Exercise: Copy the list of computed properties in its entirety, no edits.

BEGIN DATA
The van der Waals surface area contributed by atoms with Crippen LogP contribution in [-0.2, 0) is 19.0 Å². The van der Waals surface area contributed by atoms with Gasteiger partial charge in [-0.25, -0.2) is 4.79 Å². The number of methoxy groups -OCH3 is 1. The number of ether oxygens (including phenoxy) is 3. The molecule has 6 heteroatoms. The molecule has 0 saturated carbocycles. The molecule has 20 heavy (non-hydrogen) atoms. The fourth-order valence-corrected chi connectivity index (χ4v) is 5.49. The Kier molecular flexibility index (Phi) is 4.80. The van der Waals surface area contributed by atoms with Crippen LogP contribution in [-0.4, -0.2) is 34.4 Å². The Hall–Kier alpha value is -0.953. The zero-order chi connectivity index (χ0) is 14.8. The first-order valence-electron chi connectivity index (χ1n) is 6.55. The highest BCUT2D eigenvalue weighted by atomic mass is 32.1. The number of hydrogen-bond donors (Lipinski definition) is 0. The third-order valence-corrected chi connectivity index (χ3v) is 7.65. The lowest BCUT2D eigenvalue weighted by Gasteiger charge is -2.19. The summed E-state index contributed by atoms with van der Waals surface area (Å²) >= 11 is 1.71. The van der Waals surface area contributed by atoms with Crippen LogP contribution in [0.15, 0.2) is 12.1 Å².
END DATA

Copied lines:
The van der Waals surface area contributed by atoms with Crippen LogP contribution in [-0.2, 0) is 19.0 Å². The van der Waals surface area contributed by atoms with Gasteiger partial charge in [-0.25, -0.2) is 4.79 Å². The number of methoxy groups -OCH3 is 1. The number of ether oxygens (including phenoxy) is 3. The molecule has 6 heteroatoms. The molecule has 0 saturated carbocycles. The molecule has 20 heavy (non-hydrogen) atoms. The fourth-order valence-corrected chi connectivity index (χ4v) is 5.49. The Kier molecular flexibility index (Phi) is 4.80. The van der Waals surface area contributed by atoms with Crippen LogP contribution in [-0.4, -0.2) is 34.4 Å². The Hall–Kier alpha value is -0.953. The zero-order chi connectivity index (χ0) is 14.8. The first-order valence-electron chi connectivity index (χ1n) is 6.55. The highest BCUT2D eigenvalue weighted by atomic mass is 32.1. The number of hydrogen-bond donors (Lipinski definition) is 0. The third-order valence-corrected chi connectivity index (χ3v) is 7.65. The lowest BCUT2D eigenvalue weighted by Gasteiger charge is -2.19. The summed E-state index contributed by atoms with van der Waals surface area (Å²) >= 11 is 1.71. The van der Waals surface area contributed by atoms with Crippen LogP contribution in [0.15, 0.2) is 12.1 Å².